Many people were handling plastic cups at the Orchid Country Club over the June 4 weekend, and it was not for a function or birthday party.
Instead, the club was the venue for an international competition organised by the Singapore branch of the World Sport Stacking Association (WSSA).
Sport stacking, also known as cup stacking or speed stacking, requires participants to stack and unstack cups in various specific formations as fast as possible.
A total of 112 Singaporean participants took part in the inaugural WSSA 2016 Singapore Open, held over that weekend.
Another 50 foreign competitors from six territories including Australia and Taiwan also took part. The overall winners were Chan Keng Ian, 11, of Malaysia in the male division, and Molly Hallam, 15, of Australia in the female division.
FIRST NATIONWIDE INTER-SCHOOL STACKING COMPETITION
The first nationwide inter-school stacking challenge was also held as part of the competition. Marsiling Primary School emerged winner out of 10 teams from eight schools.
Some parents not only support their children in their pursuit of the sport, but also join them as a way to bond with them.
Thirty-six parent-child pairs also took part in a “doubles” event. Senior programme manager Steve Tubao (pictured), 42, paired up with his children, Paul, 11, and Mary, 14, for the competition.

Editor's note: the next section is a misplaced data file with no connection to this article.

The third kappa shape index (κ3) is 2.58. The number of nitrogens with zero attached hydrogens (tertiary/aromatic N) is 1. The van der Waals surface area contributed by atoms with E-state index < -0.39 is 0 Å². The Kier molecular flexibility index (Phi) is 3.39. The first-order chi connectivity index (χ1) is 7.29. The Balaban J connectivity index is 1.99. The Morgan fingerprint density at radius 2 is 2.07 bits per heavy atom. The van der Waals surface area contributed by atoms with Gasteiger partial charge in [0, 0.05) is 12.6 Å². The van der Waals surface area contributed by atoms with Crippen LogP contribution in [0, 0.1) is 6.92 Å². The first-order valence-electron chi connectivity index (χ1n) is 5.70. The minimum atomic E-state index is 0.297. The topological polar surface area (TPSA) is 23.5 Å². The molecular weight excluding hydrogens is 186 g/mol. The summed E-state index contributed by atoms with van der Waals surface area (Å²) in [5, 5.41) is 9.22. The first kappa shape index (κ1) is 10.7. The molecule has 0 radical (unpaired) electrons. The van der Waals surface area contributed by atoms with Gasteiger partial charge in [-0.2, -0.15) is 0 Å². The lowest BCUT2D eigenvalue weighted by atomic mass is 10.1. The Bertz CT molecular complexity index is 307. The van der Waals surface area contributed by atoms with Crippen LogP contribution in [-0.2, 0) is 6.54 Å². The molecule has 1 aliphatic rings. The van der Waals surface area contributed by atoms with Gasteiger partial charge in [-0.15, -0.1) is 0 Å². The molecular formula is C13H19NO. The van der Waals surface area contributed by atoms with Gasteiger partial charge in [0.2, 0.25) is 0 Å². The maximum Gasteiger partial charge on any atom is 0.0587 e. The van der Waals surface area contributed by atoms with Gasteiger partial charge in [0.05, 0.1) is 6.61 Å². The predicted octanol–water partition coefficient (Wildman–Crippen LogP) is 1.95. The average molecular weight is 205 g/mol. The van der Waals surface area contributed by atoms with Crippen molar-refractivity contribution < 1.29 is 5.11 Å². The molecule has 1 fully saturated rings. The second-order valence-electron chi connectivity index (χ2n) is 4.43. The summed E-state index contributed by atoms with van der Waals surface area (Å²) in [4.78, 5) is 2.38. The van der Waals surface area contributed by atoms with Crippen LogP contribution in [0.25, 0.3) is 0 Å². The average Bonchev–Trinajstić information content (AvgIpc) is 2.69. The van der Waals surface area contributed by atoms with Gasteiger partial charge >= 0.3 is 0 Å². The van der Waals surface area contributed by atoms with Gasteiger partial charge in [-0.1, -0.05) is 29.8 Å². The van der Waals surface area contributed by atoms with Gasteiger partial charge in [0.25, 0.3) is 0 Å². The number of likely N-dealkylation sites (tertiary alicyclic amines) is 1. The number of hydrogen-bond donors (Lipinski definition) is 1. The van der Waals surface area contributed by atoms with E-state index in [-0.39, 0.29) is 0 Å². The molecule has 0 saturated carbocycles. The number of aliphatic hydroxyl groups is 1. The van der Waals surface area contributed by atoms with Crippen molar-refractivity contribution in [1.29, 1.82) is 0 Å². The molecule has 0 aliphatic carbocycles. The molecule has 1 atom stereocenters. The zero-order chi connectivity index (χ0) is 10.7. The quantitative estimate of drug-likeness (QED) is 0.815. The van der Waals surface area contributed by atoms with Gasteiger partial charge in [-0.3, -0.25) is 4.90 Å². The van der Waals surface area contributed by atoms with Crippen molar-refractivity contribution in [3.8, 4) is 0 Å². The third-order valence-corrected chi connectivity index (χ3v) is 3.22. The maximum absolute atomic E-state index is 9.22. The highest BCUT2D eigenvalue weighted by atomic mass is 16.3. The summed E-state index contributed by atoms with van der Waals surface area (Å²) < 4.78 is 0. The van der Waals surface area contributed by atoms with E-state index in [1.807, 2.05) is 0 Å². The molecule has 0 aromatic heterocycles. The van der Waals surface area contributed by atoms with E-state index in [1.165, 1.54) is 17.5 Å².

To prepare for a competition, he practises for 30 minutes with each child every day for about two weeks leading up to it.
Their hard work made both parent-child duos the champions at the WSSA 2015 Asian Open in Malaysia last November. Mr Tubao and Paul also broke the Asian record in the parent-child doubles event for those aged 10 and under.
LOOKS SIMPLE, BUT IT WORKS BOTH SIDES OF THE BRAIN
“The sport looks simple, so you don’t know how difficult it is until you try it,” said Mr Tubao. “It exposes the kids to competition on an international level, and builds their self-esteem. It also distracts them from playing with their devices.”
Mr Tubao and his two children won in their “doubles” segments at the Singapore event yesterday.
Physical education teacher Muhammad Hairi Mohamad, 40, joined the sport at Northland Primary School about two years ago. Then, he was pleasantly surprised to find that sport stacking was part of the school’s PE programme.
“It improves the kids’ hand-eye coordination, focus and team spirit,” said Mr Hairi. “It also activates both the left and right brain better than many other sports.”
Here’s world champion sport stacker William Orrell in action:
A version of this article first appeared in The Straits Times.
(Photo: Seah Kwang Peng)